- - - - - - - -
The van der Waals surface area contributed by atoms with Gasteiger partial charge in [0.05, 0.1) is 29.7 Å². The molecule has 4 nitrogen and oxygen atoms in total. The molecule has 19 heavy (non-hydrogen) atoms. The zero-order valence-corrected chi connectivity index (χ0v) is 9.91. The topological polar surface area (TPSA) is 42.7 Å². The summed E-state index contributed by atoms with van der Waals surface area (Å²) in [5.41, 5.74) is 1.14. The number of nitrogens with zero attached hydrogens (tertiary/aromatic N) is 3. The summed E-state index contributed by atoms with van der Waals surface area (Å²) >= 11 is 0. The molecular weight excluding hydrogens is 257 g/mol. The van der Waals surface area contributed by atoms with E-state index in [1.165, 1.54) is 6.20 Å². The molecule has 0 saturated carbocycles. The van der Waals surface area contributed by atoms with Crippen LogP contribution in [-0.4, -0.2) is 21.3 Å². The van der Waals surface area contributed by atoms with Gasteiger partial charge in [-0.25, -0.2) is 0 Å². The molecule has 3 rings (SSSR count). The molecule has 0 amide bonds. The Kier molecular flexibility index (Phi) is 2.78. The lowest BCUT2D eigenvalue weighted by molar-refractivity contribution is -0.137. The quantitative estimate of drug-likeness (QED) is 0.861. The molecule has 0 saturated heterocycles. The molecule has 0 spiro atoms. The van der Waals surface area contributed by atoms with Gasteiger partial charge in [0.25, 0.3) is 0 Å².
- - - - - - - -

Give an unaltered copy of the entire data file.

The van der Waals surface area contributed by atoms with Gasteiger partial charge in [0.05, 0.1) is 29.7 Å². The molecule has 4 nitrogen and oxygen atoms in total. The molecule has 19 heavy (non-hydrogen) atoms. The zero-order valence-corrected chi connectivity index (χ0v) is 9.91. The topological polar surface area (TPSA) is 42.7 Å². The summed E-state index contributed by atoms with van der Waals surface area (Å²) in [5.41, 5.74) is 1.14. The number of nitrogens with zero attached hydrogens (tertiary/aromatic N) is 3. The summed E-state index contributed by atoms with van der Waals surface area (Å²) >= 11 is 0. The molecular weight excluding hydrogens is 257 g/mol. The van der Waals surface area contributed by atoms with E-state index in [1.165, 1.54) is 6.20 Å². The molecule has 0 saturated carbocycles. The van der Waals surface area contributed by atoms with Crippen LogP contribution in [-0.4, -0.2) is 21.3 Å². The van der Waals surface area contributed by atoms with Gasteiger partial charge in [-0.25, -0.2) is 0 Å². The molecule has 3 rings (SSSR count). The molecule has 0 amide bonds. The Kier molecular flexibility index (Phi) is 2.78. The lowest BCUT2D eigenvalue weighted by molar-refractivity contribution is -0.137. The quantitative estimate of drug-likeness (QED) is 0.861. The molecule has 0 saturated heterocycles. The molecule has 0 spiro atoms. The van der Waals surface area contributed by atoms with Gasteiger partial charge in [0.25, 0.3) is 0 Å².